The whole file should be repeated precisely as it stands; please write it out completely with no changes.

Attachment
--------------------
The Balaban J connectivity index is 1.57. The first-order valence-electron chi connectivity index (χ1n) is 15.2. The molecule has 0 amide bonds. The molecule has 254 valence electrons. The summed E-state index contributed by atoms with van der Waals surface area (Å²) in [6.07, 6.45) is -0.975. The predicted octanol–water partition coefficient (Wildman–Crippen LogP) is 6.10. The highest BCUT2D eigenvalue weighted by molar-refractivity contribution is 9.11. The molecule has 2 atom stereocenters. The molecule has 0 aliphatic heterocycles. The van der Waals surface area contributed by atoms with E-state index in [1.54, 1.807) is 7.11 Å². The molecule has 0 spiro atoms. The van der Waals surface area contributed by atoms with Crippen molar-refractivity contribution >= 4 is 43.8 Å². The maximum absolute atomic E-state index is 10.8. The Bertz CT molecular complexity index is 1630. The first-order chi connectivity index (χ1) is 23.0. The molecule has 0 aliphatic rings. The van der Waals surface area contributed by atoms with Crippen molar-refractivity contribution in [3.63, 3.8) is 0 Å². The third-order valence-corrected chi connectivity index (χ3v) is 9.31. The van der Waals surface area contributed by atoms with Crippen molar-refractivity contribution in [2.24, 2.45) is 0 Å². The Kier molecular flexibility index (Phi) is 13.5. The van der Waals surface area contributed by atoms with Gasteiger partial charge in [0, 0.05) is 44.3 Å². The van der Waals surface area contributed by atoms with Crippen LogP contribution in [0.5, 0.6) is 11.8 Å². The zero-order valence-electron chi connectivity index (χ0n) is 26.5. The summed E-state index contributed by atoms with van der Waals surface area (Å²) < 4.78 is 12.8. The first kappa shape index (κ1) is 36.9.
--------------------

The Balaban J connectivity index is 1.57. The first-order valence-electron chi connectivity index (χ1n) is 15.2. The molecule has 0 amide bonds. The molecule has 254 valence electrons. The summed E-state index contributed by atoms with van der Waals surface area (Å²) in [6.07, 6.45) is -0.975. The predicted octanol–water partition coefficient (Wildman–Crippen LogP) is 6.10. The highest BCUT2D eigenvalue weighted by molar-refractivity contribution is 9.11. The molecule has 2 atom stereocenters. The molecule has 0 aliphatic heterocycles. The van der Waals surface area contributed by atoms with E-state index in [1.54, 1.807) is 7.11 Å². The molecule has 0 spiro atoms. The van der Waals surface area contributed by atoms with Crippen molar-refractivity contribution >= 4 is 43.8 Å². The maximum absolute atomic E-state index is 10.8. The Bertz CT molecular complexity index is 1630. The first-order chi connectivity index (χ1) is 23.0. The molecule has 0 aliphatic rings. The van der Waals surface area contributed by atoms with Crippen molar-refractivity contribution in [3.63, 3.8) is 0 Å². The third-order valence-corrected chi connectivity index (χ3v) is 9.31. The van der Waals surface area contributed by atoms with Crippen molar-refractivity contribution in [2.24, 2.45) is 0 Å². The Kier molecular flexibility index (Phi) is 13.5. The van der Waals surface area contributed by atoms with Gasteiger partial charge in [0, 0.05) is 44.3 Å². The van der Waals surface area contributed by atoms with Crippen LogP contribution in [0.5, 0.6) is 11.8 Å². The zero-order valence-electron chi connectivity index (χ0n) is 26.5. The summed E-state index contributed by atoms with van der Waals surface area (Å²) < 4.78 is 12.8. The first kappa shape index (κ1) is 36.9.